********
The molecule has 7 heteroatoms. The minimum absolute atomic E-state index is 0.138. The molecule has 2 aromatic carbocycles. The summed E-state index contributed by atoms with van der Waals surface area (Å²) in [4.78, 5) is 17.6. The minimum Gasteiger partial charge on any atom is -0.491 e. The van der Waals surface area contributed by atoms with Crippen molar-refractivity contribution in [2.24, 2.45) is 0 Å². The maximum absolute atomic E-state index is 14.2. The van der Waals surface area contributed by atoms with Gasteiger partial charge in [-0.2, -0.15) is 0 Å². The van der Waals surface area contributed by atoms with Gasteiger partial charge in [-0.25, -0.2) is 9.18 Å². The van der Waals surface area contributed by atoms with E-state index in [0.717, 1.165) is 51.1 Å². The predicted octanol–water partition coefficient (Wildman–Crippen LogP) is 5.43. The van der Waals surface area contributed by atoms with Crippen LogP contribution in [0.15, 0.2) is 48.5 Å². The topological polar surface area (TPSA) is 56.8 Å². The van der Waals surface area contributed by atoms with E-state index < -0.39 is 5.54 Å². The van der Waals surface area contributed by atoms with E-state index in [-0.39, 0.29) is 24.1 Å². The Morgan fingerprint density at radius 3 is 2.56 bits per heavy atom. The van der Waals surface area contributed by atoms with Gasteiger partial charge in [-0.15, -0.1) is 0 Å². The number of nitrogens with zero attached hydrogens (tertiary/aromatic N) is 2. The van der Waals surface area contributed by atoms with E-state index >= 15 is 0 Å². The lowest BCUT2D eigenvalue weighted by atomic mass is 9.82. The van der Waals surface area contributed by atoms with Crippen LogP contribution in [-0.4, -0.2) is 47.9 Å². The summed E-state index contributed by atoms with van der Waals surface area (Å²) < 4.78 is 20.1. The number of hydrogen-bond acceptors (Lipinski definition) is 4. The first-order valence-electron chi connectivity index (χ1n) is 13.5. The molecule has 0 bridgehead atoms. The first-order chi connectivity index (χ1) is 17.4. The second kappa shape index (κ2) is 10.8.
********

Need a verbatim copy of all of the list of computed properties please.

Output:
The molecule has 7 heteroatoms. The minimum absolute atomic E-state index is 0.138. The molecule has 2 aromatic carbocycles. The summed E-state index contributed by atoms with van der Waals surface area (Å²) in [4.78, 5) is 17.6. The minimum Gasteiger partial charge on any atom is -0.491 e. The van der Waals surface area contributed by atoms with Crippen molar-refractivity contribution in [2.24, 2.45) is 0 Å². The maximum absolute atomic E-state index is 14.2. The van der Waals surface area contributed by atoms with Gasteiger partial charge in [-0.2, -0.15) is 0 Å². The van der Waals surface area contributed by atoms with Gasteiger partial charge in [-0.25, -0.2) is 9.18 Å². The van der Waals surface area contributed by atoms with E-state index in [0.717, 1.165) is 51.1 Å². The predicted octanol–water partition coefficient (Wildman–Crippen LogP) is 5.43. The van der Waals surface area contributed by atoms with Crippen LogP contribution in [0.15, 0.2) is 48.5 Å². The topological polar surface area (TPSA) is 56.8 Å². The van der Waals surface area contributed by atoms with E-state index < -0.39 is 5.54 Å². The van der Waals surface area contributed by atoms with E-state index in [-0.39, 0.29) is 24.1 Å². The Morgan fingerprint density at radius 3 is 2.56 bits per heavy atom. The van der Waals surface area contributed by atoms with Gasteiger partial charge in [-0.15, -0.1) is 0 Å². The number of nitrogens with zero attached hydrogens (tertiary/aromatic N) is 2. The van der Waals surface area contributed by atoms with E-state index >= 15 is 0 Å². The lowest BCUT2D eigenvalue weighted by atomic mass is 9.82. The van der Waals surface area contributed by atoms with Crippen LogP contribution in [-0.4, -0.2) is 47.9 Å². The summed E-state index contributed by atoms with van der Waals surface area (Å²) < 4.78 is 20.1. The number of hydrogen-bond acceptors (Lipinski definition) is 4. The first-order valence-electron chi connectivity index (χ1n) is 13.5. The molecule has 0 bridgehead atoms. The first-order chi connectivity index (χ1) is 17.4. The second kappa shape index (κ2) is 10.8.